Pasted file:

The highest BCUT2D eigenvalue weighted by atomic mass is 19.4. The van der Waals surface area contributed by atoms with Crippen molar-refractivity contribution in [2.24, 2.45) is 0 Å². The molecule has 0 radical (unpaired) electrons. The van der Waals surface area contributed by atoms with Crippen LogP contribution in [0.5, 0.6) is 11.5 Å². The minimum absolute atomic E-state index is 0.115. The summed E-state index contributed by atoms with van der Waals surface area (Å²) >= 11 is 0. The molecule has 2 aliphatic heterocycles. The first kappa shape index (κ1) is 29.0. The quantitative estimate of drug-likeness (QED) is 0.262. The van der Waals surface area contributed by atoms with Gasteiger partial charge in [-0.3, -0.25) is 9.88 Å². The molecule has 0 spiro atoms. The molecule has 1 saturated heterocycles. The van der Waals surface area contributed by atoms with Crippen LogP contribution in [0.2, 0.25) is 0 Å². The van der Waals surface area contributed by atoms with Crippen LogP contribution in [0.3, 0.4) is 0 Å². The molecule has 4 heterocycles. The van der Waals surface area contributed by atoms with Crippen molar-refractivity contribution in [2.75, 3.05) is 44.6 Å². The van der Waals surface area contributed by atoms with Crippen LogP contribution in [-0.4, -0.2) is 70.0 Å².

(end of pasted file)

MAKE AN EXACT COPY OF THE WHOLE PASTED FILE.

The highest BCUT2D eigenvalue weighted by atomic mass is 19.4. The van der Waals surface area contributed by atoms with Crippen molar-refractivity contribution in [2.24, 2.45) is 0 Å². The molecule has 0 radical (unpaired) electrons. The van der Waals surface area contributed by atoms with Crippen LogP contribution in [0.5, 0.6) is 11.5 Å². The minimum absolute atomic E-state index is 0.115. The summed E-state index contributed by atoms with van der Waals surface area (Å²) >= 11 is 0. The molecule has 2 aliphatic heterocycles. The first kappa shape index (κ1) is 29.0. The quantitative estimate of drug-likeness (QED) is 0.262. The van der Waals surface area contributed by atoms with Gasteiger partial charge in [-0.3, -0.25) is 9.88 Å². The molecule has 0 spiro atoms. The molecule has 1 saturated heterocycles. The van der Waals surface area contributed by atoms with Crippen LogP contribution in [0.2, 0.25) is 0 Å². The van der Waals surface area contributed by atoms with Crippen LogP contribution in [0.3, 0.4) is 0 Å². The molecule has 4 heterocycles. The van der Waals surface area contributed by atoms with Crippen molar-refractivity contribution in [2.75, 3.05) is 44.6 Å². The van der Waals surface area contributed by atoms with Crippen LogP contribution in [-0.4, -0.2) is 70.0 Å².